So it’s mid-November now and the poppy season is past. Just about. And what a sea, an ocean of them we’ve had this year. More, it seems, than ever before. A sign perhaps of our increasing gratitude and enduring sympathy for those who gave up their lives for us, their limbs, and for many their psychological stability? Politicians, TV newsreaders, chat-show hosts, weather-man, weather-woman and just about every Tom, Dick and Harriet have proudly borne poppies about their persons. The English football team sported poppies on black armbands when recently they played Spain. And for that game, the pitch at the new Wembley Stadium was entirely encircled with brilliant red graphics of poppies of which you were shown a glimpse in odd gaps between the rolling advertising slogans. Before the game, military men, upright and brittle were brought out, attired in braid and dripping with medals, to shake hands with the teams. And then there was the annual spectacle of the Queen laying a wreath of poppies on the Cenotaph in Whitehall, watched the while by luminaries such as Tony Blair, co-architect of what is now generally recognized as the most disastrous, mendacious and ill thought-through foreign intervention of modern times.
Is it me, or is there just a whiff of hypocrisy here? For if we were really concerned to remember – an odd word in the circumstances – those who gave so much, would we not also be forced to remember those in the then enemy armies? They too were young men, often hardly into adulthood, loved by their families, inveigled into a conflict in whose inception they had played no part. They too lost their lives, had their limbs torn from them – courtesy of our ordnance. Their children were by us un-fathered, just as were so many of ours by them. Why then do we remember only those who came from this piece of land called – at least for the time being, for it has not always been so and won’t always be into the future – ‘England’, along with its one-time colonial offshoots? We speak only of ‘the British and Commonwealth war dead.’ And so, it seems to me, we turn something which should be a profoundly sobering reminder of the horrors and pointlessness of war into a piece of national self-admiration.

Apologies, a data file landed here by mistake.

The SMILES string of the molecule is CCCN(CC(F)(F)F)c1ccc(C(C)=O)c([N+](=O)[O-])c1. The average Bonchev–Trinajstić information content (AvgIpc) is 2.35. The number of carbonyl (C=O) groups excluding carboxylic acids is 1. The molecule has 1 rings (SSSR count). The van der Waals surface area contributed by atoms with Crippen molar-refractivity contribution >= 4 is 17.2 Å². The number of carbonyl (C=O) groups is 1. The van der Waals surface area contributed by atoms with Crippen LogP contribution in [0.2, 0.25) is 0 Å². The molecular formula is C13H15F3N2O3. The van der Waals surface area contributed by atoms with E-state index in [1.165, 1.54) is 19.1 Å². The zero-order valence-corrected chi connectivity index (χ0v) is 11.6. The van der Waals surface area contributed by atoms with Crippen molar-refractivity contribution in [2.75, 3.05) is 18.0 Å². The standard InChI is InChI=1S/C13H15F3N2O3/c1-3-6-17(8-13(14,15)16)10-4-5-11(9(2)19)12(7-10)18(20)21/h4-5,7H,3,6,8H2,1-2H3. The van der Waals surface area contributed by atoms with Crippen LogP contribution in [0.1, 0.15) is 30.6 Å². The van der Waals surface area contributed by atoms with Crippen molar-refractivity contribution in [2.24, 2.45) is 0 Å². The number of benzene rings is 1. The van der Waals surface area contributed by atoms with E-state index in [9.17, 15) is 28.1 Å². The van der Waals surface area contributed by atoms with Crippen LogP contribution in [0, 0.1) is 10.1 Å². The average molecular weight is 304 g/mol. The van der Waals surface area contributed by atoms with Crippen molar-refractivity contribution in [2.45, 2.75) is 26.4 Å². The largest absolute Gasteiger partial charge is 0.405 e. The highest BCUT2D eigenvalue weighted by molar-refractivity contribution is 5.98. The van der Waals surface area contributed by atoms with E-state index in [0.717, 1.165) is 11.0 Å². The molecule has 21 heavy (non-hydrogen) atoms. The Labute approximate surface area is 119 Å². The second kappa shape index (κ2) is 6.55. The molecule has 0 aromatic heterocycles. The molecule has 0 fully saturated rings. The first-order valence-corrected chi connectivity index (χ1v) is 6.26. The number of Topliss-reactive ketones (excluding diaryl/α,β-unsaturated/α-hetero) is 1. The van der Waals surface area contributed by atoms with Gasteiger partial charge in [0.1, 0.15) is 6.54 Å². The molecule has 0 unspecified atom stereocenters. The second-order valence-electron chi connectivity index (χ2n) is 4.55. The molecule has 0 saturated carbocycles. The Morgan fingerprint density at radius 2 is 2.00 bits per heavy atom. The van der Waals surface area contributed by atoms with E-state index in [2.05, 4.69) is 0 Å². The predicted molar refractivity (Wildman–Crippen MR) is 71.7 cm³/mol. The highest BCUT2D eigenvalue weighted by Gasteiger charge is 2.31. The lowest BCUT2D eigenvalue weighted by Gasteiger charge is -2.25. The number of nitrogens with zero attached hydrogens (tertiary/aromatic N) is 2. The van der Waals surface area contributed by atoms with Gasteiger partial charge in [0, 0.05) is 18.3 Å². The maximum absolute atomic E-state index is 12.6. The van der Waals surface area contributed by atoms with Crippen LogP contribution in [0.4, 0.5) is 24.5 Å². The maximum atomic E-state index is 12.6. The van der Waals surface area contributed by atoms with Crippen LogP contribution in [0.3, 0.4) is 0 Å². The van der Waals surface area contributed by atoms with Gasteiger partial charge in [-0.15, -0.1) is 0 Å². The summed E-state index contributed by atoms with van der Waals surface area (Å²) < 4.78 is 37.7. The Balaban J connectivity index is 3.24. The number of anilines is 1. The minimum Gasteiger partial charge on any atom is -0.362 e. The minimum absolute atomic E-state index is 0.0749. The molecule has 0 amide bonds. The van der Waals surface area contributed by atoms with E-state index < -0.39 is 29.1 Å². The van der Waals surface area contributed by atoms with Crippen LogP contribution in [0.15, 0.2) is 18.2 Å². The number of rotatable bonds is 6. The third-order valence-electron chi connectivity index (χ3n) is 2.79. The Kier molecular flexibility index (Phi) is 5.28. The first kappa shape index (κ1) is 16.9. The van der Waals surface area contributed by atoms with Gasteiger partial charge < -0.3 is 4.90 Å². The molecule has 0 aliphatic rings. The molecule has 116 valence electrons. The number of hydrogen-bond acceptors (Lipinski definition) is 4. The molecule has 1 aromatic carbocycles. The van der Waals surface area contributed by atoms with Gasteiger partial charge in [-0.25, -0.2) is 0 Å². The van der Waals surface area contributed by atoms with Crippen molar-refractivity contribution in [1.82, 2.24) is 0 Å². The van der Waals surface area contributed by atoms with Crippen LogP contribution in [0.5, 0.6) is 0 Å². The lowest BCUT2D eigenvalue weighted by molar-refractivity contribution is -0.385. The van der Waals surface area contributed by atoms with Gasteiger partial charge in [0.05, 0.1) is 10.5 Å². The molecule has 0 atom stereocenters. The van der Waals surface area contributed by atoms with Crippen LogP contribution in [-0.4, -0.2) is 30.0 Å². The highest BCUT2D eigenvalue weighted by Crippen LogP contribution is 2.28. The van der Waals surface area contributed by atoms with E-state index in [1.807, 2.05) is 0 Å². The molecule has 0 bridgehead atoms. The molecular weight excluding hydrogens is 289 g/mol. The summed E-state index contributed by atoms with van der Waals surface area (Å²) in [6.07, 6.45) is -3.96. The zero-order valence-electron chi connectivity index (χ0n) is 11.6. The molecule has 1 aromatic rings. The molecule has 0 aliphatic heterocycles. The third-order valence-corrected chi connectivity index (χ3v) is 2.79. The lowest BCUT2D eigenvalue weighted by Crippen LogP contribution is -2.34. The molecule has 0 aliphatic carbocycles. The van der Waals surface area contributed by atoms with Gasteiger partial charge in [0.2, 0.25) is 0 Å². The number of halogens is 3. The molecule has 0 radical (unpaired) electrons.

I referred in a recent post to the Richard Attenborough film, ‘Oh, What a Lovely War’. It paints a poignant and agonising picture of the bitterly un-prepossessing reality of war and its genesis. And I suspect the picture holds true in some degree for all wars down the ages. Leaders, craving wider powers and failing (not even desiring?) to resolve their differences with each other, resort ultimately to armed conflict – armed conflict in which they themselves will take no part. Instead, under the banner of such worthy sentiments as ‘fighting for your country’, ‘laying down your life so that others may live’ etc., they send ordinary men and women into battle to do the nasty work of killing or being killed while they themselves sit in fortified bunkers directing matters from a great distance. At least the medieval kings, brutal though they and their times were, took themselves into the battle they themselves had initiated.
I have nothing against the Flanders poppies, or anything else for that matter which may act as a symbol to remind us a) of our own potential for inhumanity to each other and b) of those who were so sacrificed in two world wars and subsequent conflicts. But if those men and women died for any good reason at all, then surely it was not simply so that once a year we that are left can all don poppies and ‘remember’.
If I were a cultural dictator (!) of the UK I would have the base of the Cenotaph in Whitehall surrounded with the flags of every nation that took part in those conflicts. And above them would be inscribed Wilfred Owen’s words –
“My friend, you would not tell with such high zest To children ardent for some desperate glory, The old Lie: Dulce et decorum est Pro patria mori.”
But that’s a long, long way ahead. And I doubt the Queen would, in any case, wish to be seen laying wreaths at the base of such a memorial. What a blow however for understanding if she did.